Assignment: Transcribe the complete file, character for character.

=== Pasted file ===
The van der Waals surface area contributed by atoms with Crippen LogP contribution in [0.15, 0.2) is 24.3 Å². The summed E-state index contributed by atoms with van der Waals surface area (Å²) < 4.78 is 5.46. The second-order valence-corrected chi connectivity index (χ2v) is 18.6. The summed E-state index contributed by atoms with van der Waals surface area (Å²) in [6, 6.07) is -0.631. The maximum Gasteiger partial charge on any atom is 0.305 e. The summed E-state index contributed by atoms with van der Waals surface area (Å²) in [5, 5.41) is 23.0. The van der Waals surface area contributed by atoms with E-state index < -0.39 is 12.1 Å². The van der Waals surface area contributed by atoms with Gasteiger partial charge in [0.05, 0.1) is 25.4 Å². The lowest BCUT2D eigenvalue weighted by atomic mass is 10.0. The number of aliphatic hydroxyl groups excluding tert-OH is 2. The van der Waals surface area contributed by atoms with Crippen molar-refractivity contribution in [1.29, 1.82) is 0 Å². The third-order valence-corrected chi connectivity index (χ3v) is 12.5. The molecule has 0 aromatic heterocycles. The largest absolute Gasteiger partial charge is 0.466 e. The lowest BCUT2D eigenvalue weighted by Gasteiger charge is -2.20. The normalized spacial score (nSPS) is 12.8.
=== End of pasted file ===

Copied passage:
The van der Waals surface area contributed by atoms with Crippen LogP contribution in [0.15, 0.2) is 24.3 Å². The summed E-state index contributed by atoms with van der Waals surface area (Å²) < 4.78 is 5.46. The second-order valence-corrected chi connectivity index (χ2v) is 18.6. The summed E-state index contributed by atoms with van der Waals surface area (Å²) in [6, 6.07) is -0.631. The maximum Gasteiger partial charge on any atom is 0.305 e. The summed E-state index contributed by atoms with van der Waals surface area (Å²) in [5, 5.41) is 23.0. The van der Waals surface area contributed by atoms with E-state index < -0.39 is 12.1 Å². The van der Waals surface area contributed by atoms with Gasteiger partial charge in [0.05, 0.1) is 25.4 Å². The lowest BCUT2D eigenvalue weighted by atomic mass is 10.0. The number of aliphatic hydroxyl groups excluding tert-OH is 2. The van der Waals surface area contributed by atoms with Crippen molar-refractivity contribution in [1.29, 1.82) is 0 Å². The third-order valence-corrected chi connectivity index (χ3v) is 12.5. The molecule has 0 aromatic heterocycles. The largest absolute Gasteiger partial charge is 0.466 e. The lowest BCUT2D eigenvalue weighted by Gasteiger charge is -2.20. The normalized spacial score (nSPS) is 12.8.